Sadly, the most interesting thing about Sacramento right now is Cousins leaving Saturday's game with an Achilles strain. When Boogie missed time early last season, the entire organization went into upheaval. If he's sidelined again, can the Kings stay the course?

John Wall and Bradley Beal are both off to hot starts. (AP Photo/Darren Hauck)
John Wall and Bradley Beal are both off to hot starts. (AP Photo/Darren Hauck)

10. Washington Wizards (last week: NR): I remain unmoved by Kris Humphries: Starting Stretch Four, but I'm here for Randy Wittman's philosophical/tactical overhaul to make his regular-season offense look more like the postseason version that overwhelmed the Toronto Raptors and put the fear of God into the Hawks. John Wall and Bradley Beal blow me away near-nightly, and Otto Porter's do-everything game (nearly 10 points, seven rebounds, three assists and two combined blocks/steals per contest) seems to be trending toward steadiness. Pedal to the floor, Coach.

11. Chicago Bulls (last week: 9): The defense looks like it might hold up post-Thibs, and while the offense overall hasn't caught fire, Jimmy Butler, Nikola Mirotic and Doug McDermott have looked good in Fred Hoiberg's system. Joakim Noah doesn't seem likely to raise hell about coming off the pine, but it'll be interesting to see how long it takes him, Taj Gibson and Derrick Rose to get on track offensively.

12. Houston Rockets (last week: 12): The spot's the same, but Houston's now fascinating for very different reasons. The Rockets followed up consecutive 20-point losses with a disappointing second-half implosion against Miami that led to — you guessed it! — a 20-point loss. That's the first time in NBA history a team's opened a season with three straight 20-point Ls ... and they get OKC on Monday on the second night of a back-to-back. Woof.

Houston's defense has been awful; its offense, somehow, has been worse, as Lawson, James Harden and Trevor Ariza have all struggled with their shots. Dwight Howard's already getting nights off to rest his back, power forwards Donatas Motiejunas and Terrence Jones have both been sidelined, and save for young bigs Clint Capela and Montrezl Harrell, hardly anybody seems capable of scoring. Houston entered this season with championship hopes. If the real Rockets don't show up real soon, they could be in real trouble.

13. San Antonio Spurs (last week: 5): Kawhi Leonard (22.3 points, 7.7 rebounds per game) seems to be settling into top-dog status. LaMarcus Aldridge just had his first big outing, with 24 points, 14 rebounds and five assists in Sunday's win over the Boston Celtics. So far, so good for Tony Parker, Manu Ginobili, Patty Mills and the post-Tiago Splitter defense. It's not all cream cheese just yet — Gregg Popovich would probably like to see Danny Green (28 percent from the floor, 13.3 percent from 3) get going — but, for the most part, steady as she goes.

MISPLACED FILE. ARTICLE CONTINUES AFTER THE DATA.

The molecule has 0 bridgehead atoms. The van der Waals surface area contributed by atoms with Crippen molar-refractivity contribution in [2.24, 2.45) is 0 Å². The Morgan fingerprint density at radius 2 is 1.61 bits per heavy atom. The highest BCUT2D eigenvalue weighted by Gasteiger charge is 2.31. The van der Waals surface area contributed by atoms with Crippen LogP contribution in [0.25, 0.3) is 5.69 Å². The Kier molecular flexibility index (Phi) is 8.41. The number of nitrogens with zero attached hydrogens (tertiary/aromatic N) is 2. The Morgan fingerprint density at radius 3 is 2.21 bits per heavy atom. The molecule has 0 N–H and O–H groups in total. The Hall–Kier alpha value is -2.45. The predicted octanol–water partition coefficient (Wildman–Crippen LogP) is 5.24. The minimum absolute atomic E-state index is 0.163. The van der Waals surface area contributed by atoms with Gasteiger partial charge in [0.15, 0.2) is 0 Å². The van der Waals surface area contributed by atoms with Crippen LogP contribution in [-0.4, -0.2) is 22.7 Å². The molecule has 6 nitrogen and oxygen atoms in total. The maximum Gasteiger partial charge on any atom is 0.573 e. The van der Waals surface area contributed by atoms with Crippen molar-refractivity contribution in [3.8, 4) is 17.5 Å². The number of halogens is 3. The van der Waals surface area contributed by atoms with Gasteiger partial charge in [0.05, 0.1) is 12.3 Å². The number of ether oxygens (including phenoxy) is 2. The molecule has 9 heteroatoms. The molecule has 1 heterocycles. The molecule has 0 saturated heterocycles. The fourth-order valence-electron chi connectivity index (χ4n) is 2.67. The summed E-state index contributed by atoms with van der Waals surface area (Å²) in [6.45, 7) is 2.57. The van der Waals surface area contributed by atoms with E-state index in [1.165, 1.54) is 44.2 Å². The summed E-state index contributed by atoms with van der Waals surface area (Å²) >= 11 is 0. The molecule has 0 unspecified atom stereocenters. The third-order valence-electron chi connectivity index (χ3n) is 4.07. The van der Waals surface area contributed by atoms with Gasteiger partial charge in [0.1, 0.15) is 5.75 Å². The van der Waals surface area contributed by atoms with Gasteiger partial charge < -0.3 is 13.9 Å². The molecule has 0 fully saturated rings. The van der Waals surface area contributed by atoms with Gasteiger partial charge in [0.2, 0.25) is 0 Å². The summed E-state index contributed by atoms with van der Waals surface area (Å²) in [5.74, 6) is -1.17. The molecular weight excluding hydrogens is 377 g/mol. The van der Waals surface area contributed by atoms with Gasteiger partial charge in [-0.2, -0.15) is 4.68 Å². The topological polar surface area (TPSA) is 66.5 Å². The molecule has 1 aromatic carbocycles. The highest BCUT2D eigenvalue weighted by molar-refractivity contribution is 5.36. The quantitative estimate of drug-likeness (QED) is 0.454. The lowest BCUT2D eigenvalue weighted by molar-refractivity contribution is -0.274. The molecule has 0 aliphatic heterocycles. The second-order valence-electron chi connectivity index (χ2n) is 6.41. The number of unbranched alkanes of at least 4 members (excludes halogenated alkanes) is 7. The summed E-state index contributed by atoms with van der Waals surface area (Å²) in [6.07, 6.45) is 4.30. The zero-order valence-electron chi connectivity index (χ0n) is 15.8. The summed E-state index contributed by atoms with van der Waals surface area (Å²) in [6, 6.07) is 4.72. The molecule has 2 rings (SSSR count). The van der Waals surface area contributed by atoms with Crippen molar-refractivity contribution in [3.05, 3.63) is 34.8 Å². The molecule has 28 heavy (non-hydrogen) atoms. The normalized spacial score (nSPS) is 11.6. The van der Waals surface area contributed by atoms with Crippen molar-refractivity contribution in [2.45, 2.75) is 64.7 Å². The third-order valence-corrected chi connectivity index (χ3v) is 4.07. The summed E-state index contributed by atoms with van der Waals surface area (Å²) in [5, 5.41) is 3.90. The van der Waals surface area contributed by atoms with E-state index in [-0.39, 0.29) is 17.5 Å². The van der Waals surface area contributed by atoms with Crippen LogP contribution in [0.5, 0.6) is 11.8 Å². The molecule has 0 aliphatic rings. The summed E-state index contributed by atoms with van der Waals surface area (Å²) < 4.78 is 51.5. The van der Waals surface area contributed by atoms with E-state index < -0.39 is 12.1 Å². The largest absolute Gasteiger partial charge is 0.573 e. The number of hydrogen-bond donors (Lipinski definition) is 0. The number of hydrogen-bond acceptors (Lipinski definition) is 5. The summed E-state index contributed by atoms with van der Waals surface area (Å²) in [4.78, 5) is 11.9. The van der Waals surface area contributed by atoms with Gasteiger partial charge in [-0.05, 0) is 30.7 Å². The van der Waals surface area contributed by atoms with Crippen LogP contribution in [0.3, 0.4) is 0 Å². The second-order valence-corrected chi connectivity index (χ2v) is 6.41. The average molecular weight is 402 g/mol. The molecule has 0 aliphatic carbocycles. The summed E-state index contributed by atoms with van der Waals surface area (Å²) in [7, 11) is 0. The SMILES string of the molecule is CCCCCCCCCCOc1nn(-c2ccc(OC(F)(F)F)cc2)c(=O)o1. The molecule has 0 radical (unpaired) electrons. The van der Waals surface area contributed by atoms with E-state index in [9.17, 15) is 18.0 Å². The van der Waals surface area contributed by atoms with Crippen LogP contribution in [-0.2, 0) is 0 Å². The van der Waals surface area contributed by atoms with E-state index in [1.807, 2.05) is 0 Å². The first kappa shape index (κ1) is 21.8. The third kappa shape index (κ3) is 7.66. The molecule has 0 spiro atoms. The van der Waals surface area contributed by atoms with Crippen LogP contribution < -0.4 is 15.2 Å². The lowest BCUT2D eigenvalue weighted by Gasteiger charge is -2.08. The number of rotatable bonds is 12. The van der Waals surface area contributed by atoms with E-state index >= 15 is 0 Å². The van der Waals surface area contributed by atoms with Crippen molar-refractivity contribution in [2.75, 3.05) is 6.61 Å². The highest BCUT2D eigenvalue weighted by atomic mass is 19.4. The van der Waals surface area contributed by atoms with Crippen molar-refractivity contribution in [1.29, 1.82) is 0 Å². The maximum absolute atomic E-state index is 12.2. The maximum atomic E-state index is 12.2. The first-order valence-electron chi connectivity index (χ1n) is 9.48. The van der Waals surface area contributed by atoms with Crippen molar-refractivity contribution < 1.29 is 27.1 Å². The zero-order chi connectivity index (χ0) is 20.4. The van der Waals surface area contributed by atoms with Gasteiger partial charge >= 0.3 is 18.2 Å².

Kyle Lowry's Raptors are all smiles after a 3-0 start. (Vaughn Ridley/Getty Images)
Kyle Lowry's Raptors are all smiles after a 3-0 start. (Vaughn Ridley/Getty Images)

14. Toronto Raptors (last week: NR): Yes, small sample sizes and all, but the early returns are positive — 3-0, top 10 in points scored and allowed per possession. That's where Toronto finished two seasons ago when the Raps stormed to the top of the Atlantic Division; it's where they couldn't get last season, when their defense fell apart. They're pushing the pace, they're shooting the lights out from 3, and they look a legit nine deep with helpful players who contribute on both ends. If they'd just get James Johnson, a.k.a. "Bloodsport," more involved, they might crack the top 10.

15. New Orleans Pelicans (last week: 13): It's been about as bad a start to the season as possible, with a pair of Golden State beatdowns and a blowout loss to C.J. McCollum's Portland Trail Blazers. We expected the Pelicans to struggle due to the staggering amount of injuries they've suffered, but I don't think anybody expected them to be "outscored by 18.4 points per 100 possessions" bad. They remain interesting because they employ Anthony Davis, but convincing defeats can only intrigue so much.

THE BOTTOM FIVE

26. Dallas Mavericks (last week: NR): This isn't a value judgment. Dallas got through its season-opening three-game road trip at 2-1, and Dirk Nowitzki just torched the Lakers for 25 points on 13 shots. The point-guard rotation of Deron Williams, Raymond Felton and J.J. Barea has produced, and post-surgical wings Wesley Matthews and Chandler Parsons are back on the floor. These are all good things; they just haven't coalesced into an especially interesting team yet. Here's hoping the offense takes off with better health.

This isn't the start Al Jefferson's Hornets were hoping for. (Streeter Lecka/Getty Images)
This isn't the start Al Jefferson's Hornets were hoping for. (Streeter Lecka/Getty Images)

27. Charlotte Hornets (last week: 30): If nothing else, Steve Clifford's club gets points for carrying over its bombs-away preseason approach — the Hornets are firing 30.3 3-pointers a night, a full 10 more triples per game than they averaged last season.

It hasn't meant much yet, though, as Charlotte has opened the season 0-3, dipping on the defensive end without linchpin wing Michael Kidd-Gilchrist while still ranking in the bottom third of the league in offensive efficiency, thanks in part to this Spencer Hawes-fueled chestnut from Sunday's loss to the Hawks:

The offensive revamp might need a bit more work, y'all.

28. Denver Nuggets (last week: 26): Michael Malone has his young club trying on the defensive end, but effort and spirit were no match for what the Wolves and the Thunder offered this weekend. Emmanuel Mudiay's path to becoming a solid NBA shooter will include the laying of many bricks. Joffrey Lauvergne can play, but get well soon, Jusuf Nurkic.

29. Philadelphia 76ers (last week: 27): The worst offense in the league, despite a fun start to Jahlil Okafor's career, and a defense nearly as bad, despite the presence of Nerlens Noel. Maybe the offense can approach functional after point guards Tony Wroten and Kendall Marshall get healthy; it wouldn't be the Sixers if we weren't waiting for something.

30. Brooklyn Nets (last week: 29): Three straight double-figure losses, but not particularly compelling ones. One of the league's most anemic offenses and most permissive defenses. Brook Lopez can score; Rondae Hollis-Jefferson looks sprightly when defending the wing. Beyond that, there's a whole lot of not much worth seeing ... except for Lionel Hollins' reactions to his team's play:

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Dan Devine is an editor for Ball Don't Lie on Yahoo Sports. Have a tip? Email him at devine@yahoo-inc.com or follow him on Twitter!